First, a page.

Today, we use an increasing number of visuals and iconography to relay messages – and surveys are no different. But why?
Kantar has run an extensive series of experiments over the past decade to explore the role of visuals in the collection of research data. In our research, we deconstructed how visuals work and broke down every element of the communication process. We tested how quickly visuals were processed compared to text, the curiosity they generated, and how they motivated people to consume and share the facts.
Here are some of our findings, and how we recommend applying visuals in your online surveys for better respondent engagement.
What are Visual Surveys?
Visual surveys are data collection methods that utilize visual cues, such as images, photographs, or videos, to gather information. These surveys rely on participants' interpretation and responses to visual stimuli rather than traditional text-based questions. Visual surveys provide a visually engaging and interactive way to capture data and insights on various topics, enabling researchers to explore perceptions, opinions, and experiences in a more visual and intuitive manner.
Types of Visuals to use in Surveys:
- Iconography, uses symbols and icons to represent specific data points or categories. Well-designed icons can simplify complex information, making it easier for respondents to understand the questions and provide accurate responses.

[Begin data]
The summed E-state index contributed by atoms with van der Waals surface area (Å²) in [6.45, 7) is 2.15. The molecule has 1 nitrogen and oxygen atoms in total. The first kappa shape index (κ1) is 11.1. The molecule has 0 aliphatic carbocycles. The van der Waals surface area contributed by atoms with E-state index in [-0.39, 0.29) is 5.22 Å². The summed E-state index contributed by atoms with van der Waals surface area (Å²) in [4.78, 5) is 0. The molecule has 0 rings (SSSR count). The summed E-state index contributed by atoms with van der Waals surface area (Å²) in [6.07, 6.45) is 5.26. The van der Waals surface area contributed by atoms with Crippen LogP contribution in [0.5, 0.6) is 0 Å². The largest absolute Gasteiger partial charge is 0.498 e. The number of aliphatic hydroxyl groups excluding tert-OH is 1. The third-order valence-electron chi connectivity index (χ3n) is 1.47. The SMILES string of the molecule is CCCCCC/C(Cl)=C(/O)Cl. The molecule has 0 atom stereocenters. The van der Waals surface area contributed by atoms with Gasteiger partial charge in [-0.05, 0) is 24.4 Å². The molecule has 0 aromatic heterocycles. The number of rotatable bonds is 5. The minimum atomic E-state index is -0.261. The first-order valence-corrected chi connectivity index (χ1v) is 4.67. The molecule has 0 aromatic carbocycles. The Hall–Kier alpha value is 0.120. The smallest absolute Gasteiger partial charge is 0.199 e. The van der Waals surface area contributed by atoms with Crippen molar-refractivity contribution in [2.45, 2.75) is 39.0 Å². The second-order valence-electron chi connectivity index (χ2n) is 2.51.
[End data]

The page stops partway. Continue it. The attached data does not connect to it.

- Humour is a great tool when investigating tricky subjects or fixed views. We have found that using funny pictures or memes in online surveys helps people to be more honest. Memes often show how people really feel, even about negative or socially awkward things.
Simply put, visuals really do work! Surveys can be brought to life using visuals and icons. Information presented together with visuals can be up to twice as memorable as the same as information presented without them. There are two key components behind this.
- Visuals help to improve the attention paid by a respondent when answering survey questions, acting almost like adverts for the questions, engaging the respondent.
- Visuals improve the cognitive processing involved in reading the options within questions.
The human brain thinks in pictures
Human brains are designed to process imagery, and they can do it incredibly fast. In our experiments, we flashed visual material for fractions of a second to respondents, testing hundreds of icons and logos. We found the images could be processed at least twice as fast as the words used to describe them and many logos upwards of four times faster.
This indicates that people are more likely to take notice of visual information than text-based facts, because human brains derive meaning from visuals more efficiently. So, if a respondent is searching for information, a relevant visual is likely to help navigate them towards it more quickly.
Tips for using visuals
So how can you best use visuals and icons to better engage survey respondents? Here are 6 tips from our research:
1. Use visuals in repetitive questions
The use of visuals in scale-based questions is a particularly beneficial tool. This is partly because it reduces boredom, and helps respondents read the multiple options within a scale format more efficiently. It can also be much easier to interpret a visual scale. This enables people to answer questions in a more intuitive way and engage their feelings, rather than spending time processing options.
2. Keep them small